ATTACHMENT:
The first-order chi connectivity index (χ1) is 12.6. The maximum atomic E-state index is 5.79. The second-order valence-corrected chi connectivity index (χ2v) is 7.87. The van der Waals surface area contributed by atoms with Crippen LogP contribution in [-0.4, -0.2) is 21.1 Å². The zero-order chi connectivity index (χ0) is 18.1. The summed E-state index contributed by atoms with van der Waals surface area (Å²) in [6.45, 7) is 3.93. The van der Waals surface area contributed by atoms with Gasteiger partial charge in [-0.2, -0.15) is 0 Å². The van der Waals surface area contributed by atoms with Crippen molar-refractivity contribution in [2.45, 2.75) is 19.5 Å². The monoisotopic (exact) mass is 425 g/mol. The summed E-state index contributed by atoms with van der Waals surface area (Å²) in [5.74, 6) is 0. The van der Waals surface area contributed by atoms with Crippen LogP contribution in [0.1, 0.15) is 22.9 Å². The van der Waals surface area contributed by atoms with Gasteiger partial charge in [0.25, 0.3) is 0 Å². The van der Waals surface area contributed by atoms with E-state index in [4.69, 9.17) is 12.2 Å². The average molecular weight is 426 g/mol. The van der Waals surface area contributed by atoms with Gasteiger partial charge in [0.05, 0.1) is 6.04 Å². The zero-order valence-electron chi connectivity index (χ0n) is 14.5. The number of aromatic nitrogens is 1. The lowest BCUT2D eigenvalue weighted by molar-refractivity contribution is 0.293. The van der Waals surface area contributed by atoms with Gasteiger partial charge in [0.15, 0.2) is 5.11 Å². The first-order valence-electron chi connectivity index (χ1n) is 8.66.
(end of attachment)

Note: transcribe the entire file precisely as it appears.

The first-order chi connectivity index (χ1) is 12.6. The maximum atomic E-state index is 5.79. The second-order valence-corrected chi connectivity index (χ2v) is 7.87. The van der Waals surface area contributed by atoms with Crippen LogP contribution in [-0.4, -0.2) is 21.1 Å². The zero-order chi connectivity index (χ0) is 18.1. The summed E-state index contributed by atoms with van der Waals surface area (Å²) in [6.45, 7) is 3.93. The van der Waals surface area contributed by atoms with Gasteiger partial charge in [-0.2, -0.15) is 0 Å². The van der Waals surface area contributed by atoms with Crippen molar-refractivity contribution in [2.45, 2.75) is 19.5 Å². The monoisotopic (exact) mass is 425 g/mol. The summed E-state index contributed by atoms with van der Waals surface area (Å²) in [5.74, 6) is 0. The van der Waals surface area contributed by atoms with Crippen LogP contribution in [0.1, 0.15) is 22.9 Å². The van der Waals surface area contributed by atoms with Gasteiger partial charge in [0.25, 0.3) is 0 Å². The van der Waals surface area contributed by atoms with E-state index in [4.69, 9.17) is 12.2 Å². The average molecular weight is 426 g/mol. The van der Waals surface area contributed by atoms with Gasteiger partial charge in [0.05, 0.1) is 6.04 Å². The zero-order valence-electron chi connectivity index (χ0n) is 14.5. The number of aromatic nitrogens is 1. The lowest BCUT2D eigenvalue weighted by molar-refractivity contribution is 0.293. The van der Waals surface area contributed by atoms with Gasteiger partial charge in [0.15, 0.2) is 5.11 Å². The first-order valence-electron chi connectivity index (χ1n) is 8.66.